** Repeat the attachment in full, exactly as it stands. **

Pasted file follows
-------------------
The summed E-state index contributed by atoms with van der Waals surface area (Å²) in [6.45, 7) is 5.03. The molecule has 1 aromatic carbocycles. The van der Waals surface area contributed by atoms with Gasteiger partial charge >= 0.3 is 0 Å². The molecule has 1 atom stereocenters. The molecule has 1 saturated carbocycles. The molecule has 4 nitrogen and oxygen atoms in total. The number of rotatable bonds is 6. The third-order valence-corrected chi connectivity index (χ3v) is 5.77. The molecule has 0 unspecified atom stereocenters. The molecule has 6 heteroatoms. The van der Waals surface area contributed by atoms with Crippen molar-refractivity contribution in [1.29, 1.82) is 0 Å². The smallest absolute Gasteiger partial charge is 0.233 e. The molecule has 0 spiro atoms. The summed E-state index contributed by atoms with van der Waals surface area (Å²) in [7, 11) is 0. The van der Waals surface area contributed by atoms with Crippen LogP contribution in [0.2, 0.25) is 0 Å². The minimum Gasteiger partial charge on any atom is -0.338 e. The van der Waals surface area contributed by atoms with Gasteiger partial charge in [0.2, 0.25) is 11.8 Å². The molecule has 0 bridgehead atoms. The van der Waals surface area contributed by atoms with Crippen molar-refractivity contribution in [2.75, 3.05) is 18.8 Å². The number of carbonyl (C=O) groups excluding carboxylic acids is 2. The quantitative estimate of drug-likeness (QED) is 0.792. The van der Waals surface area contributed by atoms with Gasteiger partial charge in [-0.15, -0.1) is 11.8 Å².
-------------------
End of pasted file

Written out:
The summed E-state index contributed by atoms with van der Waals surface area (Å²) in [6.45, 7) is 5.03. The molecule has 1 aromatic carbocycles. The van der Waals surface area contributed by atoms with Gasteiger partial charge >= 0.3 is 0 Å². The molecule has 1 atom stereocenters. The molecule has 1 saturated carbocycles. The molecule has 4 nitrogen and oxygen atoms in total. The number of rotatable bonds is 6. The third-order valence-corrected chi connectivity index (χ3v) is 5.77. The molecule has 0 unspecified atom stereocenters. The molecule has 6 heteroatoms. The van der Waals surface area contributed by atoms with Crippen molar-refractivity contribution in [1.29, 1.82) is 0 Å². The smallest absolute Gasteiger partial charge is 0.233 e. The molecule has 0 spiro atoms. The summed E-state index contributed by atoms with van der Waals surface area (Å²) in [7, 11) is 0. The van der Waals surface area contributed by atoms with Crippen LogP contribution in [0.2, 0.25) is 0 Å². The minimum Gasteiger partial charge on any atom is -0.338 e. The van der Waals surface area contributed by atoms with Gasteiger partial charge in [0.2, 0.25) is 11.8 Å². The molecule has 0 bridgehead atoms. The van der Waals surface area contributed by atoms with Crippen molar-refractivity contribution in [2.75, 3.05) is 18.8 Å². The number of carbonyl (C=O) groups excluding carboxylic acids is 2. The quantitative estimate of drug-likeness (QED) is 0.792. The van der Waals surface area contributed by atoms with Gasteiger partial charge in [-0.15, -0.1) is 11.8 Å².